Two women detonated explosives at a busy market in northern Cameroon late Wednesday, killing at least 12 people and wounding many more, according to government officials. The twin blasts, which roiled the town of Waza near the country's border with Nigeria, hit a neighborhood ringed with restaurants and retail shops.
"The town has been sealed off," a local official told the news agency AFP. "Nobody can enter and nobody can leave."
The official added that among the injured, several were in "quite serious" condition, raising the possibility the death toll could still rise.
No organization has immediately claimed responsibility for the bombings — though NPR's Ofeibea Quist-Arcton notes it bears the hallmarks of Boko Haram, an Islamist militant group born in Nigeria.
"After months of relative calm," Ofeibea notes, "Cameroon's Far North region, bordering neighboring Nigeria, has witnessed a resurgence in attacks by suspected Boko Haram insurgents."
She adds: "Extremist violence has spilled over Nigeria's borders into Cameroon, Niger and Chad, driving millions of people from their homes across a huge region known as the Lake Chad basin. The neighbors have joined forces in a regional multinational military operation to try to subdue Boko Haram."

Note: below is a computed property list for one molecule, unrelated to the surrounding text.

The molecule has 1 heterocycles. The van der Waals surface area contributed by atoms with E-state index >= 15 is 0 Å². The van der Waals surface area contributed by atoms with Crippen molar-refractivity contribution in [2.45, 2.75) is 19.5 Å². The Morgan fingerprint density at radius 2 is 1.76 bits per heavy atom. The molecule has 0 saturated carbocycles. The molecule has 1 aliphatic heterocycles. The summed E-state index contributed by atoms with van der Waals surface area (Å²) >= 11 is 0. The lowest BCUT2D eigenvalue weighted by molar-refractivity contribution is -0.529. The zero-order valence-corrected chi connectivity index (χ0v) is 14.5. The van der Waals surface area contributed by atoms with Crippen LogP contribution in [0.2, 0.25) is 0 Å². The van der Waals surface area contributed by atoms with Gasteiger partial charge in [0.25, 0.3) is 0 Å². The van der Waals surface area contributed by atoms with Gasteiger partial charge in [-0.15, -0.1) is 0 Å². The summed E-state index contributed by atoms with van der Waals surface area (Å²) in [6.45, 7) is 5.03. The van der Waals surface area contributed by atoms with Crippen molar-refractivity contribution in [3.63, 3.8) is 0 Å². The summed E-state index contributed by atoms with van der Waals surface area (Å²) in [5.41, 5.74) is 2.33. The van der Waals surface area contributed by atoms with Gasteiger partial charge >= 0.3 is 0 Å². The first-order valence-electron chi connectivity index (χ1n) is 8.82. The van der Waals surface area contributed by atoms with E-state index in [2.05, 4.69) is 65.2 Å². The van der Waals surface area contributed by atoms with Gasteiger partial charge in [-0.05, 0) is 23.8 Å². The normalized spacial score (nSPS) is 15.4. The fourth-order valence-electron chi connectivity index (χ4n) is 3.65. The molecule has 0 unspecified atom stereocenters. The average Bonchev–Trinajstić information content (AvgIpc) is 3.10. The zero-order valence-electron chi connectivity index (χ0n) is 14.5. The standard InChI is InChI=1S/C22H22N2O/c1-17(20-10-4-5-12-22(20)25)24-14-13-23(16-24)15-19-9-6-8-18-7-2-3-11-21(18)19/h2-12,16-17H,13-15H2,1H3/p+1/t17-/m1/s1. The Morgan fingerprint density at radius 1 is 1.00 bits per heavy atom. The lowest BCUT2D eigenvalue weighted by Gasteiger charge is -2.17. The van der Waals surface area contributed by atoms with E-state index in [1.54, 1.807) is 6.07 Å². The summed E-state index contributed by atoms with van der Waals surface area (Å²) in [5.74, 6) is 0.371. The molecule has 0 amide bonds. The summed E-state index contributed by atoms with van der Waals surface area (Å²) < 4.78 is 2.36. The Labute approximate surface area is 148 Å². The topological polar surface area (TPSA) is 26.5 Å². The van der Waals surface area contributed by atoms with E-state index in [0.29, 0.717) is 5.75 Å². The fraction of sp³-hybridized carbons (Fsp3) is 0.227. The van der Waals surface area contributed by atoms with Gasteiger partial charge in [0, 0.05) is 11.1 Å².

Yet the group continues to carry out suicide bombing attacks in the region — increasingly turning to young women and children as attackers. As NPR's Merrit Kennedy reported earlier this year, UNICEF believes Boko Haram has used at least 117 children in suicide attacks, 80 percent of whom were girls.
And that number only showed signs of growing in the early months of the year.
"The insurgency has changed its tactics over the course of the conflict, from holding towns and territory to a guerrilla-style insurgency that uses hit and run attacks and improvised explosive devices," UNICEF said in its report.
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